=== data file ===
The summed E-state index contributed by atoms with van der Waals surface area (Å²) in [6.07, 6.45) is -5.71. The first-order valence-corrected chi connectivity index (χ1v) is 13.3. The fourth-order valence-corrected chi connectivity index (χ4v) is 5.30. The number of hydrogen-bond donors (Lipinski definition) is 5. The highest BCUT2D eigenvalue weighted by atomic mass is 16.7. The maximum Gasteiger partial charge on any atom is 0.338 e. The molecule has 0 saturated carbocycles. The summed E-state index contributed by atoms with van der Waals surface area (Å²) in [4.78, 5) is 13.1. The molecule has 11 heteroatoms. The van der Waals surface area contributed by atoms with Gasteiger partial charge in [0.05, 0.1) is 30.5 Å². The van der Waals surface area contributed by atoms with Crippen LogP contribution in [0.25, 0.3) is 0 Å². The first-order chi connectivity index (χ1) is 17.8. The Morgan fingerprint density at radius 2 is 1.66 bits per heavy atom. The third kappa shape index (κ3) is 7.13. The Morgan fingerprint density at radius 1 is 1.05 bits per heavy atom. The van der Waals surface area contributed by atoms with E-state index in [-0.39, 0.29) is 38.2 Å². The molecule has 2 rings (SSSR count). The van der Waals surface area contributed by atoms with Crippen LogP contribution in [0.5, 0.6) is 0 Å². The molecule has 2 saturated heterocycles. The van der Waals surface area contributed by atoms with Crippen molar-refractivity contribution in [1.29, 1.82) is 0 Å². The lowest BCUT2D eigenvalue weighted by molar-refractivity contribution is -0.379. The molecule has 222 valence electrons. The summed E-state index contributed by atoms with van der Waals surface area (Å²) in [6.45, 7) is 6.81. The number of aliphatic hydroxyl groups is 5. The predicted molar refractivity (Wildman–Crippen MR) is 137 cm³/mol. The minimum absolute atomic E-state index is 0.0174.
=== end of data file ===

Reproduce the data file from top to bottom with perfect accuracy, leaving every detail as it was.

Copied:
The summed E-state index contributed by atoms with van der Waals surface area (Å²) in [6.07, 6.45) is -5.71. The first-order valence-corrected chi connectivity index (χ1v) is 13.3. The fourth-order valence-corrected chi connectivity index (χ4v) is 5.30. The number of hydrogen-bond donors (Lipinski definition) is 5. The highest BCUT2D eigenvalue weighted by atomic mass is 16.7. The maximum Gasteiger partial charge on any atom is 0.338 e. The molecule has 0 saturated carbocycles. The summed E-state index contributed by atoms with van der Waals surface area (Å²) in [4.78, 5) is 13.1. The molecule has 11 heteroatoms. The van der Waals surface area contributed by atoms with Gasteiger partial charge in [0.05, 0.1) is 30.5 Å². The van der Waals surface area contributed by atoms with Crippen LogP contribution in [0.25, 0.3) is 0 Å². The first-order chi connectivity index (χ1) is 17.8. The Morgan fingerprint density at radius 2 is 1.66 bits per heavy atom. The third kappa shape index (κ3) is 7.13. The Morgan fingerprint density at radius 1 is 1.05 bits per heavy atom. The van der Waals surface area contributed by atoms with E-state index in [-0.39, 0.29) is 38.2 Å². The molecule has 2 rings (SSSR count). The van der Waals surface area contributed by atoms with Crippen LogP contribution in [0.5, 0.6) is 0 Å². The molecule has 2 saturated heterocycles. The van der Waals surface area contributed by atoms with Crippen molar-refractivity contribution in [1.29, 1.82) is 0 Å². The lowest BCUT2D eigenvalue weighted by molar-refractivity contribution is -0.379. The molecule has 222 valence electrons. The summed E-state index contributed by atoms with van der Waals surface area (Å²) in [6.45, 7) is 6.81. The number of aliphatic hydroxyl groups is 5. The predicted molar refractivity (Wildman–Crippen MR) is 137 cm³/mol. The minimum absolute atomic E-state index is 0.0174.